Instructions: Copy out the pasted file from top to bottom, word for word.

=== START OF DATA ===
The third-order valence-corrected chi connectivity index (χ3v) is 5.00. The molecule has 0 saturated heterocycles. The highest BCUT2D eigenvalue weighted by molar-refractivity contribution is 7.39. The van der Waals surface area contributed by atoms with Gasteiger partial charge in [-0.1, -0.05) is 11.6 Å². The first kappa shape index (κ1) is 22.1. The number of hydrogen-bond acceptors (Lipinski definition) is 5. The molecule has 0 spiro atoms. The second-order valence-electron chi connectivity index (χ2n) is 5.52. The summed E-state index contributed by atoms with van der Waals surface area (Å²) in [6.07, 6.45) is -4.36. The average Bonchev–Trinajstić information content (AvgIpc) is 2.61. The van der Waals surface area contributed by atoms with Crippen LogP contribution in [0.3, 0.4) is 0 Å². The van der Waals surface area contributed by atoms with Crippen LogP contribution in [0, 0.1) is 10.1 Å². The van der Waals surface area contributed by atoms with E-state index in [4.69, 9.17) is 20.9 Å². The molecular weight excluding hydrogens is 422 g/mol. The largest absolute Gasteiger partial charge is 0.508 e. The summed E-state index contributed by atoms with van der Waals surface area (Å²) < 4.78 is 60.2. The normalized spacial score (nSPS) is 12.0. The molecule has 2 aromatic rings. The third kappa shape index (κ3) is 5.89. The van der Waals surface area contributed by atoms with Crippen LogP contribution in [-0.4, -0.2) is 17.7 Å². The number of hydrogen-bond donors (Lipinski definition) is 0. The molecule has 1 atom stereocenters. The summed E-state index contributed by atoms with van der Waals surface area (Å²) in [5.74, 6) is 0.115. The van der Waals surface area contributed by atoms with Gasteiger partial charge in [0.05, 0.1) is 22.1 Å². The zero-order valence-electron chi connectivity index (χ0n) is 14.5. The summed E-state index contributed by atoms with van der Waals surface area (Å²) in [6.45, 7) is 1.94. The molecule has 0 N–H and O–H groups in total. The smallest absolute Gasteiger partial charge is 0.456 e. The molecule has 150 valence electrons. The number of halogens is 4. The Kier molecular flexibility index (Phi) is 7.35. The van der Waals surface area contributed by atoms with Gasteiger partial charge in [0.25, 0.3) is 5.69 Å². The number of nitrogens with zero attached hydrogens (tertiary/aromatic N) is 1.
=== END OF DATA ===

The third-order valence-corrected chi connectivity index (χ3v) is 5.00. The molecule has 0 saturated heterocycles. The highest BCUT2D eigenvalue weighted by molar-refractivity contribution is 7.39. The van der Waals surface area contributed by atoms with Gasteiger partial charge in [-0.1, -0.05) is 11.6 Å². The first kappa shape index (κ1) is 22.1. The number of hydrogen-bond acceptors (Lipinski definition) is 5. The molecule has 0 spiro atoms. The second-order valence-electron chi connectivity index (χ2n) is 5.52. The summed E-state index contributed by atoms with van der Waals surface area (Å²) in [6.07, 6.45) is -4.36. The average Bonchev–Trinajstić information content (AvgIpc) is 2.61. The van der Waals surface area contributed by atoms with Crippen LogP contribution in [0.3, 0.4) is 0 Å². The van der Waals surface area contributed by atoms with Crippen LogP contribution in [0, 0.1) is 10.1 Å². The van der Waals surface area contributed by atoms with E-state index in [4.69, 9.17) is 20.9 Å². The molecular weight excluding hydrogens is 422 g/mol. The largest absolute Gasteiger partial charge is 0.508 e. The summed E-state index contributed by atoms with van der Waals surface area (Å²) < 4.78 is 60.2. The normalized spacial score (nSPS) is 12.0. The molecule has 2 aromatic rings. The third kappa shape index (κ3) is 5.89. The van der Waals surface area contributed by atoms with Crippen LogP contribution in [-0.4, -0.2) is 17.7 Å². The number of hydrogen-bond donors (Lipinski definition) is 0. The molecule has 1 atom stereocenters. The summed E-state index contributed by atoms with van der Waals surface area (Å²) in [5.74, 6) is 0.115. The van der Waals surface area contributed by atoms with Gasteiger partial charge in [0.05, 0.1) is 22.1 Å². The zero-order valence-electron chi connectivity index (χ0n) is 14.5. The summed E-state index contributed by atoms with van der Waals surface area (Å²) in [6.45, 7) is 1.94. The molecule has 0 N–H and O–H groups in total. The smallest absolute Gasteiger partial charge is 0.456 e. The molecule has 150 valence electrons. The number of halogens is 4. The Kier molecular flexibility index (Phi) is 7.35. The van der Waals surface area contributed by atoms with Gasteiger partial charge in [0.25, 0.3) is 5.69 Å². The number of nitrogens with zero attached hydrogens (tertiary/aromatic N) is 1.